Certain Tendencies in Canadian Cinema: Temporary Insanity and the National Tax-shelter Masquerade

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ProQuest, 2007 - 282 pages
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"Certain tendencies in Canadian cinema" refers to gendered national themes of masquerade and madness that appear in all periods of Canadian cultural production. Issues of self-identity and the repressed politics of the Two Solitudes reveal themselves in the coming-of-age genre, family dysfunction, the influence of international auteurs, connections with high culture and homosexuality, naming females in the name of the country, and obsessively repetitive tropes of homoeroticism, blindness and fetishistic amputations. These ideas are nowhere more significantly interwoven than in a period of English-Canadian feature film production of the 1970s and '80s called the Tax-Shelter Era. I call it the "TSE," an acronym for the Toronto Stock Exchange, because many movies were financed as tax-sheltered public offerings. Big-budget productions starring Americans attempted to carve out a place for Canadian film in world cinema by masquerading as American and essaying genres unfamiliar to the traditional Canadian filmmaking lexicon. Distinctively Canadian, or "DC" films, made at the same time and sometimes part of the TSE, were often critically acclaimed as artistic while their TSE cousins were reviled and ostracized. Both sets of films show a story structure I call "Narrativus Interruptus," which exhibits psychoanalytic aspects of rupture that undermine storytelling and genre. Both uncover a multitude of key theoretical issues touching on canon, cultural policy and global politics. Both were government-supported and operated with Canadian cultural, geographical and political specificity. Both illustrate thematic similarities between "popular" and art cinemas and map key relationships among nation, gender and madness. The TSE represents an illuminating case study in film of a performative national masquerade, in which one country dressed as another. In view of globalization and a recent Canadian return to Hollywood North I call the Neo-TSE, it is more possible than ever to rethink the whole tax-shelter movement in transnational terms and to consider how and why a guerilla Canadian cinema could and should make a difference.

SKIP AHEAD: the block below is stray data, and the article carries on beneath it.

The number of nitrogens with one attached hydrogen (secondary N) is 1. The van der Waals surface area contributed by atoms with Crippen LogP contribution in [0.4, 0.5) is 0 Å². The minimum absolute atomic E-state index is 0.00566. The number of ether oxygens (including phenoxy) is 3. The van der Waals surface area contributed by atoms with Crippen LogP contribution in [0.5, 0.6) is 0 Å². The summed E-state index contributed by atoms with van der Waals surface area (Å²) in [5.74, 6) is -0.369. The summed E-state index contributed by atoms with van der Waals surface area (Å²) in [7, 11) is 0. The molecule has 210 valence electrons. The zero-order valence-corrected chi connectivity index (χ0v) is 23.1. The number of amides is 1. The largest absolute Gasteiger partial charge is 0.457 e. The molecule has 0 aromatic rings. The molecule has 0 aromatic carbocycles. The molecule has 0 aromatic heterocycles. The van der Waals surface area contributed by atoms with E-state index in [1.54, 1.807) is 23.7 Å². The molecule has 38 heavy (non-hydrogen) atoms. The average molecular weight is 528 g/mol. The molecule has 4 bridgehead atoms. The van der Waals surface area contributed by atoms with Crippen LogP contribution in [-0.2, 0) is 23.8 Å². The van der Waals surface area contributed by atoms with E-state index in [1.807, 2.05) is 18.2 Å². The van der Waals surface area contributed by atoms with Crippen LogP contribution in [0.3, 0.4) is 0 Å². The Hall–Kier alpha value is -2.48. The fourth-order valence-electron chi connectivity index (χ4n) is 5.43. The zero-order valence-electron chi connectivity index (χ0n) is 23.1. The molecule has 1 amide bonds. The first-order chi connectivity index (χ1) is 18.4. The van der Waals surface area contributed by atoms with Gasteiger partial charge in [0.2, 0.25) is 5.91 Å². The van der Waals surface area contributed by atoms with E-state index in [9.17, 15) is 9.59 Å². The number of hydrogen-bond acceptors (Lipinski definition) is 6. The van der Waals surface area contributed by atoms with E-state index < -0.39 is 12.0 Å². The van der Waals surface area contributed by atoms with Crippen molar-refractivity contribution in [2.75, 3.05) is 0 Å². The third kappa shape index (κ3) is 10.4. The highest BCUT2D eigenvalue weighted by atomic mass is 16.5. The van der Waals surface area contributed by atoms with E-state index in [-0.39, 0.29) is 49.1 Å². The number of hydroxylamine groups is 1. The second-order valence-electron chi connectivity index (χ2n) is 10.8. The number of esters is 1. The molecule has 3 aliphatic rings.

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Gimme Tax Shelter The Emergence of the TSE
Coming of Age in an Era of Cultural Anxiety
Recontextualizing High Culture Madness and Homosexuality
Foreign Relations in the Two Solitudes Its All in the Family
Women Disguised as Canada Naming the Two Solitudes
The Postcolonial Potential of Making the Invisible Visible
The NeoTSE Back to the Future

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